Where It All Comes Together
Purchased last year with overwhelming local support, the new Marshall Creek Wildlife Management Area is home to grizzly bears, lynx, elk, and bull trout. The area attracts thousands of hunters, snowmobilers, campers, and anglers each year, making it a boon to local businesses. (Did we mention it’s also one of the prettiest places you’ve ever seen?)
This story is featured in Montana Outdoors July-August 2012 issue
Jay Kolbe and I started out below the clouds, down in the valley with the amber larch rising into the pre-dawn fog and a couple inches of new snow muffling every sound. We drove up old switchback logging roads, gaining altitude and reading tracks in the virgin powder: deer, mostly, moving in and out of the timber in their rush to feed in the wake of the previous day’s storm. We kept climbing, Kolbe’s pickup breaking trail, until we hit an overlook where the symmetry and sense of it all suddenly became obvious. Clouds filled the valley below, an ethereal sea of fog and shifting light hiding Seeley Lake, while in the distance the western edge of the Bob Marshall Wilderness framed a flawless Montana sunrise.
Kolbe, the local Montana Fish, Wildlife & Parks wildlife biologist, was taking the day off to hunt with me. We climbed out of his truck and stood amazed—the towering Mission Range rising to our backs, the elk and deer we’d come to hunt temporarily forgotten—as we took in the spectacular birth of a new day. You couldn’t be there on that November morning, watching a perfect sunrise paint the landscape with luminescence, and not be in awe. It was as if the entire world had been remade while we slept and now all of existence was new and pure and white.
The word nloloseôsnt, used by the Salish people who live in this region, translates to “connect it together.” That idea sums up the landscape Kolbe and I explored that day: Montana’s new Marshall Creek Wildlife Management Area (WMA). Extending from the valley floor to the peaks of the Missions, the newly acquired 40-square-mile parcel features exceptional wildlife habitat and native trout spawning waters. In all, the WMA provides habitat for more than 160 native species, including wolverines and 36 other Montana “species of concern,” as well as three species listed as federally threatened: the Canada lynx, grizzly bear, and bull trout.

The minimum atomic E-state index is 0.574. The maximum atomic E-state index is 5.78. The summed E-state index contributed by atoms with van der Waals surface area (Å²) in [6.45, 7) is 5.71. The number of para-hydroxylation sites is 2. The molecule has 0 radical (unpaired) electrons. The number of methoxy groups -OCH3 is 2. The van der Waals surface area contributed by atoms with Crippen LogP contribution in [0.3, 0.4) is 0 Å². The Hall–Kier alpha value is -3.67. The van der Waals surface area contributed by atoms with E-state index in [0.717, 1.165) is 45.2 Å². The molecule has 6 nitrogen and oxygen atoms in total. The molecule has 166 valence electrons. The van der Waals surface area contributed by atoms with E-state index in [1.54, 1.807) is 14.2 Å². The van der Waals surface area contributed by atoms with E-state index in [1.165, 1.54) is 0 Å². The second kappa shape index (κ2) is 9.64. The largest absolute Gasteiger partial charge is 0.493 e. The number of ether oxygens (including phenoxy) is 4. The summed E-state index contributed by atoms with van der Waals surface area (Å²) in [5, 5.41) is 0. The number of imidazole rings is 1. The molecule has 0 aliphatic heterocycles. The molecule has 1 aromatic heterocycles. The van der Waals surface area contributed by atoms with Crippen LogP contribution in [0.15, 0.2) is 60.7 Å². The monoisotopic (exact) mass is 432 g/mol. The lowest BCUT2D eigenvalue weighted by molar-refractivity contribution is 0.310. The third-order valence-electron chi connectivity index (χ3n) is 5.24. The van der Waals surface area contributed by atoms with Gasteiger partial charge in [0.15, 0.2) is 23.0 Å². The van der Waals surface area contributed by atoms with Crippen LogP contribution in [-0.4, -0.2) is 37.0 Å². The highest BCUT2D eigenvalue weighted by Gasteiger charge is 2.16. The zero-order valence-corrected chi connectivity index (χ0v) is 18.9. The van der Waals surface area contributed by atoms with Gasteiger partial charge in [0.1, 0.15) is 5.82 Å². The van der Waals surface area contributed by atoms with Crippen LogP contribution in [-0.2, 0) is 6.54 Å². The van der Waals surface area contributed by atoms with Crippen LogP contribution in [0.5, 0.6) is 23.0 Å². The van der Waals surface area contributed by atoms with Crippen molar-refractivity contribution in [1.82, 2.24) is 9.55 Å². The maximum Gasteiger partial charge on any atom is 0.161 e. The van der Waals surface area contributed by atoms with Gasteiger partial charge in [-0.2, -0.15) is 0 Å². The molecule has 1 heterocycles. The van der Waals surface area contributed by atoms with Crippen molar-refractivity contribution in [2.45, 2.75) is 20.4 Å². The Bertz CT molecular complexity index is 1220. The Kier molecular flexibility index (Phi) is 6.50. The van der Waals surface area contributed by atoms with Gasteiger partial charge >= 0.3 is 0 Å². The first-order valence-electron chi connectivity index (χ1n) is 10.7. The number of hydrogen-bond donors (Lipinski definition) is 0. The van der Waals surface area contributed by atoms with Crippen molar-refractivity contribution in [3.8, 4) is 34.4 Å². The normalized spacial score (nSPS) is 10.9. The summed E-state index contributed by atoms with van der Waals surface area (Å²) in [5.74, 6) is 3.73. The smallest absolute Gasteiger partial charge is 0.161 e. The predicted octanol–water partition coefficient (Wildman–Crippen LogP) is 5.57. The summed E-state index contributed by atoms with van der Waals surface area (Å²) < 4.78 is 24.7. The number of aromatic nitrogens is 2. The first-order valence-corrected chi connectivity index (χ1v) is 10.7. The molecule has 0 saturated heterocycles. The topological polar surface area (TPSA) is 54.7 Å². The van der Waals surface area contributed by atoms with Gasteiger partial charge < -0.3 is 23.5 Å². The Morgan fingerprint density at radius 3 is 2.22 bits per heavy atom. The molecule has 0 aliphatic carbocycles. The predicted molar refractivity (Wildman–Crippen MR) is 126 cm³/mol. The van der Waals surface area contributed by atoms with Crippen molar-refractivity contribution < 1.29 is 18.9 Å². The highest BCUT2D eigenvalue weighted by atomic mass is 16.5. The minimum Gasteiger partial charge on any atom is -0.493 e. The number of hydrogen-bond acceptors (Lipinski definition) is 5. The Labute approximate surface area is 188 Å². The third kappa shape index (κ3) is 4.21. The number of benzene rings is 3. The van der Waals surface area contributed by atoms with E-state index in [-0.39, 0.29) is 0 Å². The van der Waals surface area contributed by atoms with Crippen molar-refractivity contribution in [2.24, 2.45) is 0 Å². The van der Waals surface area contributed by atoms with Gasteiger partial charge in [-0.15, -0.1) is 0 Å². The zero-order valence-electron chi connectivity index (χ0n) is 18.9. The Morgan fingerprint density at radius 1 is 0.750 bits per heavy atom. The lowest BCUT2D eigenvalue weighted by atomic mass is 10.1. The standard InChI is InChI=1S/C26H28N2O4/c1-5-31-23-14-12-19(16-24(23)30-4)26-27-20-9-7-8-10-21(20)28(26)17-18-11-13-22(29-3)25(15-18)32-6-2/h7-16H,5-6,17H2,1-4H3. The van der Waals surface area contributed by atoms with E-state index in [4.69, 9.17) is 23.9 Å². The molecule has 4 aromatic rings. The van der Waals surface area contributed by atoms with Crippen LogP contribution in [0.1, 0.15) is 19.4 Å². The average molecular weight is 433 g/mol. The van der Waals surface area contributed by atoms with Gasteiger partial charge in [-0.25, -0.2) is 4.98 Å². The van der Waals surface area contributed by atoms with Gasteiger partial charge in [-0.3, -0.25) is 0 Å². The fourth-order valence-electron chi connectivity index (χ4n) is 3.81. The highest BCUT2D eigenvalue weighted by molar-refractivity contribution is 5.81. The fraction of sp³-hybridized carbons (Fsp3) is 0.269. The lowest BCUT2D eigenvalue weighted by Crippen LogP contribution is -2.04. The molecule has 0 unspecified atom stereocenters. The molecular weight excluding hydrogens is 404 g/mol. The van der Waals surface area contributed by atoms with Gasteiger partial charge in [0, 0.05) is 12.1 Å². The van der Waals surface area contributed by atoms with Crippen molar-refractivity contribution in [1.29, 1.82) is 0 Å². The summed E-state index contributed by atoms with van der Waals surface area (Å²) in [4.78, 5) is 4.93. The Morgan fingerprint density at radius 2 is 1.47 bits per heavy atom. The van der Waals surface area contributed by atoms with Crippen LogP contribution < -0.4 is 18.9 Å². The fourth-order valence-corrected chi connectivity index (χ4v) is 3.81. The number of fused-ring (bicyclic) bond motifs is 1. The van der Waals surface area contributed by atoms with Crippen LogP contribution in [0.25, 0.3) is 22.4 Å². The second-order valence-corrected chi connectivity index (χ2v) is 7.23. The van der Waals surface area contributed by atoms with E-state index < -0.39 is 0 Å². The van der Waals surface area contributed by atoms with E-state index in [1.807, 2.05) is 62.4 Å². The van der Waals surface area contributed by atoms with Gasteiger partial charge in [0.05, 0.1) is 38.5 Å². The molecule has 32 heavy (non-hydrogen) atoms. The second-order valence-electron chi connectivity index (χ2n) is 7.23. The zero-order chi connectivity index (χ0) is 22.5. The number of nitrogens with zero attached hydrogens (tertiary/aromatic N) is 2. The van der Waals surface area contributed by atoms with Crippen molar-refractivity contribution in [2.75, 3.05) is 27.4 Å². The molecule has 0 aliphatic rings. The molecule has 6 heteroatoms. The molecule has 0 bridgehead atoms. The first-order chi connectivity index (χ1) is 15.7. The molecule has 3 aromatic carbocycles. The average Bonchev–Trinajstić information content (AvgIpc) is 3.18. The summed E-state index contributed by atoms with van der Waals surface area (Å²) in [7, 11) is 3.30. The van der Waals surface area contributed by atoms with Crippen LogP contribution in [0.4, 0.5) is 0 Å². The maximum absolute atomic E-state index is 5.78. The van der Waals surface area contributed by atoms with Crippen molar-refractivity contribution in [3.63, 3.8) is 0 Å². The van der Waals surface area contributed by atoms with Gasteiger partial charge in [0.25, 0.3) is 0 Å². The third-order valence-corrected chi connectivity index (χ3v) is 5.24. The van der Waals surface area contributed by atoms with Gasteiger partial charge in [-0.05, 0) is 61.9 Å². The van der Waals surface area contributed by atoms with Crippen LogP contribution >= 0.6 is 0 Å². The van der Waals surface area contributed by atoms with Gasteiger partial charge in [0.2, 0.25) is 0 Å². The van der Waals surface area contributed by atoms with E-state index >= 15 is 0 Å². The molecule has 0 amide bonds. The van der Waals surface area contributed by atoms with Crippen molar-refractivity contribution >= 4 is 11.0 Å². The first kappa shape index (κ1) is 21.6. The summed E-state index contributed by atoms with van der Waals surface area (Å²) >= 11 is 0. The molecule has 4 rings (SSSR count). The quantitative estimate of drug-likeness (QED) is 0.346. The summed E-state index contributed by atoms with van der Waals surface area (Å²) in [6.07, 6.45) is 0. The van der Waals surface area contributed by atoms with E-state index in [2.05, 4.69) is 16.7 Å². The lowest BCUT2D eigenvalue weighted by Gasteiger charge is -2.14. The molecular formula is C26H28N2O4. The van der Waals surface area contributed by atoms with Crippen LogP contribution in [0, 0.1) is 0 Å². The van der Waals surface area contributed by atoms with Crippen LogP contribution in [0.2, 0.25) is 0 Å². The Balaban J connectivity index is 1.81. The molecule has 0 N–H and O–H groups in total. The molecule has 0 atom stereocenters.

The parcel connects the Bob Marshall Wilderness to the east and the adjacent Mission Mountain–Rattlesnake Wilderness Complex to the west. “It’s a critical piece to the overall landscape connectivity between the Swan Range and Mission Mountains,” says Ken McDonald, chief of the FWP Wildlife Bureau. Kolbe, who once spent a decade researching lynx for the U.S. Forest Service, says, “It was also the most important unprotected lynx habitat in the western United States.” According to McDonald, the Marshall Creek lands have been among FWP’s highest statewide priorities for native fish and wildlife that depend on forested landscapes. “It has pretty much everything we were looking for when it came to making an acquisition of this size and scope,” he says.
“A good balance”
Marshall Creek WMA comprises 24,200 acres, with elevations ranging from 4,000 to 6,800 feet. The area is a short drive northwest of Seeley Lake in a perpetually moist forest of spruce, fir, and western larch, with lodgepole pine growing on drier slopes. Though most of the WMA has been logged at one time or another, the area is now thickly forested. Trees grow quickly in the fertile soil, and a diverse mix of mature and younger stands provides excellent habitat for species like white-tailed and mule deer, moose, elk, snowshoe hares, mountain grouse, great gray owls, mountain lions, wolves, and fisher. Bald eagles, osprey, and loons search for fish in 80-acre Lake Marshall, the largest waterbody on the WMA.